• Jiachang Aquatic Product Co. Ltd. (China), a company that has not been exempted from Import Alert 16-131, had one entry line refused for “seafood salad (shrimp, crab, etc.), mixed fishery/seafood products” contaminated with veterinary drug residues in the Los Angeles District.
The number of entry lines reported as refused in January for Thai-origin shrimp is extremely unusual.  Prior to last month, since 2002 the public information available indicates that there have been a total of just 17 entry lines of shrimp refused from Thailand for reasons related to banned antibiotics.  Fifteen of those seventeen refusals took place in 2003.  In other words, in the thirteen years between 2004 and 2016, just two entry lines of shrimp from Thailand were refused by the FDA for reasons related to banned antibiotics.

All five entry line refusals were of shrimp products shipped from Narong Seafood Co., Ltd.  As the Southern Shrimp Alliance has previously noted, Narong Seafood Company (BAP: P10456) has been certified under the Global Aquaculture Alliance’s (GAA) Best Aquaculture Practices (BAP) program as a one-star shrimp processing plant.  Currently, the GAA’s website indicates that Narong Seafood Company’s BAP certification is valid until April 20, 2017.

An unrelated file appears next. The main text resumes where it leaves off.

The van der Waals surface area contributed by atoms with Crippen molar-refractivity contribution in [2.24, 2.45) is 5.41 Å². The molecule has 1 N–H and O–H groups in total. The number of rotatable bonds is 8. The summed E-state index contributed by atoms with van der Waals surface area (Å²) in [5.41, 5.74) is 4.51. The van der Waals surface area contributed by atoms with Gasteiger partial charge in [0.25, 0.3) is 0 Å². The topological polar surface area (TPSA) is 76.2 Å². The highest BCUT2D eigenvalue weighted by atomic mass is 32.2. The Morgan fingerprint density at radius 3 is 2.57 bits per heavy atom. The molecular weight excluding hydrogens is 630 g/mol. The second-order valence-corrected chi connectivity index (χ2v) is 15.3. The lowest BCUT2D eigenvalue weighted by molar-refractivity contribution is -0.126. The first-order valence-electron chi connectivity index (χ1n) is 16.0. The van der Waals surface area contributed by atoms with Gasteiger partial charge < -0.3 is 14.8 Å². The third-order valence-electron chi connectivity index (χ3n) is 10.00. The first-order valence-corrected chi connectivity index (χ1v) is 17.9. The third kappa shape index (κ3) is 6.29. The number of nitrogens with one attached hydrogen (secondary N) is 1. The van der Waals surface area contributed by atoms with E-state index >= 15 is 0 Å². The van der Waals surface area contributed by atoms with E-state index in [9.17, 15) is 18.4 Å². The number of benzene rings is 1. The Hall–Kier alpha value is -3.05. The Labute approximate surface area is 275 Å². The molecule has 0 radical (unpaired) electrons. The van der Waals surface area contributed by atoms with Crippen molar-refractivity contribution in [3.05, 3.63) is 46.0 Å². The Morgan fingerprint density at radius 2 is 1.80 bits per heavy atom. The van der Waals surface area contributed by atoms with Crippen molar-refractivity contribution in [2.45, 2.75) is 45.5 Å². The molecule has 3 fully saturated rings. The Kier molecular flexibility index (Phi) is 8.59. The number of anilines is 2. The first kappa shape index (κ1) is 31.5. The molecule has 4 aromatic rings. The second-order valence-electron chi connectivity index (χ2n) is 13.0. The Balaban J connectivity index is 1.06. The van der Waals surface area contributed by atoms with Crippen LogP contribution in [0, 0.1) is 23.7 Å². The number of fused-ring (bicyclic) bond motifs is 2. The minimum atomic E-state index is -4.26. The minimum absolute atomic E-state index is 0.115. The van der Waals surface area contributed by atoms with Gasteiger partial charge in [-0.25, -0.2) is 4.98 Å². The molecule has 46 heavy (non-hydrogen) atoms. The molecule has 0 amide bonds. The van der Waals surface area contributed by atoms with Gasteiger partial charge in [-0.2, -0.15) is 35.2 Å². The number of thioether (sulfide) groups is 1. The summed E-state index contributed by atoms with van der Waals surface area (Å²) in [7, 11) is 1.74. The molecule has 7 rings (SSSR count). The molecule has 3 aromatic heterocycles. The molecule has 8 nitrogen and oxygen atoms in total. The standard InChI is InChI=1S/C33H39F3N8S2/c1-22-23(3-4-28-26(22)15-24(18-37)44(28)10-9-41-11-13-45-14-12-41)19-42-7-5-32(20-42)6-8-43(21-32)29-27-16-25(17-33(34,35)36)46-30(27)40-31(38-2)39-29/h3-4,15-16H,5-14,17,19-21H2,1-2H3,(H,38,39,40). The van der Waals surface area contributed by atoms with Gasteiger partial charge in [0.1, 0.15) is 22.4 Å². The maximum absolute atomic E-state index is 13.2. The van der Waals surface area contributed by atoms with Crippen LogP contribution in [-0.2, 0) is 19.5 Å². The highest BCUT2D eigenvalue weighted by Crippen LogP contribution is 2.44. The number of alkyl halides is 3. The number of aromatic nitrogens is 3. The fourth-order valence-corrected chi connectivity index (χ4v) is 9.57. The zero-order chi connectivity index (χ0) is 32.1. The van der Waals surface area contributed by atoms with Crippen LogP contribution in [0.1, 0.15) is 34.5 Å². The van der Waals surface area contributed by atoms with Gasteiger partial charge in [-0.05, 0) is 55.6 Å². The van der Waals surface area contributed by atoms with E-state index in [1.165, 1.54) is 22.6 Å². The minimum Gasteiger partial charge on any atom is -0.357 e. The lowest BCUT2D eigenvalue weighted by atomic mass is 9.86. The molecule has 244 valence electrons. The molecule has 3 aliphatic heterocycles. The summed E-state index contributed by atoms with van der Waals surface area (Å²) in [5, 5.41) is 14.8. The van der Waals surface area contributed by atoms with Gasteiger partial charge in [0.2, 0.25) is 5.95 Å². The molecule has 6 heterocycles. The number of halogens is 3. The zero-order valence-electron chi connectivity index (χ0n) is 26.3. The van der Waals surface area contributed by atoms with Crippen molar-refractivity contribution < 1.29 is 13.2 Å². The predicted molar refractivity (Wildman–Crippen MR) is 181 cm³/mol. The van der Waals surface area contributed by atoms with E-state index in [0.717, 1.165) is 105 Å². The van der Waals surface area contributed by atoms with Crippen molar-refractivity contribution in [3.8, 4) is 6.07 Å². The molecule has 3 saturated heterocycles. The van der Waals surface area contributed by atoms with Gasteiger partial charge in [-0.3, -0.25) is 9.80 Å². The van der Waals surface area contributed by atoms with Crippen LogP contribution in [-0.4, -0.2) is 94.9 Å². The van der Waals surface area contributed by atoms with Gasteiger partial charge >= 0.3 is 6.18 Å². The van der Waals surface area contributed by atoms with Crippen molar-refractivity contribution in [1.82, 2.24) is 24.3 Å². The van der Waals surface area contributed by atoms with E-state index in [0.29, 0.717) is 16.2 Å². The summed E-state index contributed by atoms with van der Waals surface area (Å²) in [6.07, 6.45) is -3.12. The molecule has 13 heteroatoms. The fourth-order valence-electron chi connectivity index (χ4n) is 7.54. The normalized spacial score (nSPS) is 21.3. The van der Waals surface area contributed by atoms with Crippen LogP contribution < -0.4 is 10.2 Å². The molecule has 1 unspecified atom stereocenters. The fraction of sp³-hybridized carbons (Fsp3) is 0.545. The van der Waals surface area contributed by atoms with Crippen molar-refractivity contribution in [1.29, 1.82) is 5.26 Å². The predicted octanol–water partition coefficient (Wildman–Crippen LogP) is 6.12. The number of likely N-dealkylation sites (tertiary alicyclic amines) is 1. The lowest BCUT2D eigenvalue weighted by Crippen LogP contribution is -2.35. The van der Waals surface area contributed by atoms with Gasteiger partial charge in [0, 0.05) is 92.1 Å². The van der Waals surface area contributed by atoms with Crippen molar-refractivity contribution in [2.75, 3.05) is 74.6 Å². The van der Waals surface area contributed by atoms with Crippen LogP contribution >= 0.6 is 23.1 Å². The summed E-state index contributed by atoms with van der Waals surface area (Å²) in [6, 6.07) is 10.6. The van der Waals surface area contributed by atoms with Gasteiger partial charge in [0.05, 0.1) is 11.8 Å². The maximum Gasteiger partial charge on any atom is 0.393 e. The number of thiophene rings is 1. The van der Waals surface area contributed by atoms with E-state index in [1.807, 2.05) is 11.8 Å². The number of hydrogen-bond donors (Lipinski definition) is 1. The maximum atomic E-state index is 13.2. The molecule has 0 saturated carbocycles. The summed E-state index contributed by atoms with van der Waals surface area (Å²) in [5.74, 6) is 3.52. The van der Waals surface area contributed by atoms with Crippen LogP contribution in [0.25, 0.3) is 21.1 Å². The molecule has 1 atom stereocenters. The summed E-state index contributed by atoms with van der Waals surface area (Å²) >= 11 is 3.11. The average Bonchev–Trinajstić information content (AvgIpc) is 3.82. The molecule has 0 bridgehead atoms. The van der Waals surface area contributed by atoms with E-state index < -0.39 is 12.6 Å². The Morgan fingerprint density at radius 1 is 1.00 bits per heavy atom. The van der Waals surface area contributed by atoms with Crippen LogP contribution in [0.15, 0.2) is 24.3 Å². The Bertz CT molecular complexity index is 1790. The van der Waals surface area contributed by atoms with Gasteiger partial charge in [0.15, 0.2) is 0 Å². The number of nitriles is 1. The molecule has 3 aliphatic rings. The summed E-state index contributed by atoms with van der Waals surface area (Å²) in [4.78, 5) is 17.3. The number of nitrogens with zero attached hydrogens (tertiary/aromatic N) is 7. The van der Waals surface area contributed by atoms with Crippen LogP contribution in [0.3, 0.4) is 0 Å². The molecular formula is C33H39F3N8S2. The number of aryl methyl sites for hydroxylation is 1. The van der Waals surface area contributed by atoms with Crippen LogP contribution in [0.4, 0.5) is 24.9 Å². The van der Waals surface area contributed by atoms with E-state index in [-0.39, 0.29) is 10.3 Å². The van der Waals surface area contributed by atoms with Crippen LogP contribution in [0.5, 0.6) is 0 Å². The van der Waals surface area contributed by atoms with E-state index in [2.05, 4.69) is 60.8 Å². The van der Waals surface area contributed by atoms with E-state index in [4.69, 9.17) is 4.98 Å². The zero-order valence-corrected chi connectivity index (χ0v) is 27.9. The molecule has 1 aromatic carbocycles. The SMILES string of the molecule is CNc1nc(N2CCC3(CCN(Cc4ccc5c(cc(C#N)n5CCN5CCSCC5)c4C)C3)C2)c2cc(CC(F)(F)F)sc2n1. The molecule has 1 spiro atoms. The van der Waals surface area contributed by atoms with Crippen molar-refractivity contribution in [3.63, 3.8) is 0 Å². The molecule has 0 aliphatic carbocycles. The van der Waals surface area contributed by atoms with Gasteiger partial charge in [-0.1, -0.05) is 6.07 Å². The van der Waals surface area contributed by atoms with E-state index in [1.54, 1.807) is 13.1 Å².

The GAA previously reported making an unannounced audit of Narong Seafood Company’s processing plant in Samutsakorn, Thailand in June 2013 to investigate allegations made in a report published by Warehouse Workers United and the International Labor Rights Forum alleging the mistreatment of workers.  The GAA explained that its auditors “found no evidence at the time of the audit substantiating the severe allegations” in the report.  The GAA also explained that it had found “a number of non-conformities in the plant” but that these were not determined to be systematic in nature and that the “BAP program requires that all certified facilities correct any deficiencies and provide objective evidence verifying this in order to maintain BAP certification.”
The year previous, Narong Seafood Company, Ltd. had been in the news after it was announced in October 2012 that the company had reached a settlement with the Attorney General of the state of Massachusetts in response to the Attorney General’s allegation that the Thai company was “illegally using pirated software without paying the appropriate licensing fees . . . .”
The entry line refusals for shrimp products shipped by Narong Seafood Co., Ltd. for reasons related to banned antibiotics are another unusual development for any Thai company.

Gulf Shrimp Landings Down in 2016

January 23rd, 2017